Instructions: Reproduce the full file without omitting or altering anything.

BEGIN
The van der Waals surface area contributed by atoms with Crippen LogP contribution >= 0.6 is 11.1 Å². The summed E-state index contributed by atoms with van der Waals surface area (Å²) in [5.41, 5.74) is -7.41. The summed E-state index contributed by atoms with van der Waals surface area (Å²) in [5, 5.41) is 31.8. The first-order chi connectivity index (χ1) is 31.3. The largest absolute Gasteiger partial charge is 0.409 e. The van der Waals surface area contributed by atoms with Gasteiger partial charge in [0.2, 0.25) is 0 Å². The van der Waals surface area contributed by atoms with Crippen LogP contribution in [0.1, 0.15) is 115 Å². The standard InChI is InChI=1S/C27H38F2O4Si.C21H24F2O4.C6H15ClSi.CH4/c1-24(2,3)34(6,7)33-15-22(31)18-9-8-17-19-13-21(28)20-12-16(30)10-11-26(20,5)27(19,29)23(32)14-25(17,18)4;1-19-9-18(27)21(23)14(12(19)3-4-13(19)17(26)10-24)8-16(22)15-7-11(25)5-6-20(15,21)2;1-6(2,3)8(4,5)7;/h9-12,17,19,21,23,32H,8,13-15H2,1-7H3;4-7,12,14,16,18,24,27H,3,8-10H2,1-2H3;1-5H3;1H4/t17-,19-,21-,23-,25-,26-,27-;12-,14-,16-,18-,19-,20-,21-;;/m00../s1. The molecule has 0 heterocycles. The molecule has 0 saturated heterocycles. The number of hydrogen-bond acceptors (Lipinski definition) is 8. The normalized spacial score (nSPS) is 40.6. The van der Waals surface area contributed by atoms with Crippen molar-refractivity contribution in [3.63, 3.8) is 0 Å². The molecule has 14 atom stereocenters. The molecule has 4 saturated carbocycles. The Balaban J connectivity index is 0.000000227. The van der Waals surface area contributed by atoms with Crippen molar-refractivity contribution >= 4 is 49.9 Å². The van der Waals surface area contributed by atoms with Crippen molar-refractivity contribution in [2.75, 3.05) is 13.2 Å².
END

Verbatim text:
The van der Waals surface area contributed by atoms with Crippen LogP contribution >= 0.6 is 11.1 Å². The summed E-state index contributed by atoms with van der Waals surface area (Å²) in [5.41, 5.74) is -7.41. The summed E-state index contributed by atoms with van der Waals surface area (Å²) in [5, 5.41) is 31.8. The first-order chi connectivity index (χ1) is 31.3. The largest absolute Gasteiger partial charge is 0.409 e. The van der Waals surface area contributed by atoms with Gasteiger partial charge in [0.2, 0.25) is 0 Å². The van der Waals surface area contributed by atoms with Crippen LogP contribution in [0.1, 0.15) is 115 Å². The standard InChI is InChI=1S/C27H38F2O4Si.C21H24F2O4.C6H15ClSi.CH4/c1-24(2,3)34(6,7)33-15-22(31)18-9-8-17-19-13-21(28)20-12-16(30)10-11-26(20,5)27(19,29)23(32)14-25(17,18)4;1-19-9-18(27)21(23)14(12(19)3-4-13(19)17(26)10-24)8-16(22)15-7-11(25)5-6-20(15,21)2;1-6(2,3)8(4,5)7;/h9-12,17,19,21,23,32H,8,13-15H2,1-7H3;4-7,12,14,16,18,24,27H,3,8-10H2,1-2H3;1-5H3;1H4/t17-,19-,21-,23-,25-,26-,27-;12-,14-,16-,18-,19-,20-,21-;;/m00../s1. The molecule has 0 heterocycles. The molecule has 0 saturated heterocycles. The number of hydrogen-bond acceptors (Lipinski definition) is 8. The normalized spacial score (nSPS) is 40.6. The van der Waals surface area contributed by atoms with Crippen molar-refractivity contribution in [3.63, 3.8) is 0 Å². The molecule has 14 atom stereocenters. The molecule has 4 saturated carbocycles. The Balaban J connectivity index is 0.000000227. The van der Waals surface area contributed by atoms with Crippen molar-refractivity contribution >= 4 is 49.9 Å². The van der Waals surface area contributed by atoms with Crippen molar-refractivity contribution in [2.75, 3.05) is 13.2 Å².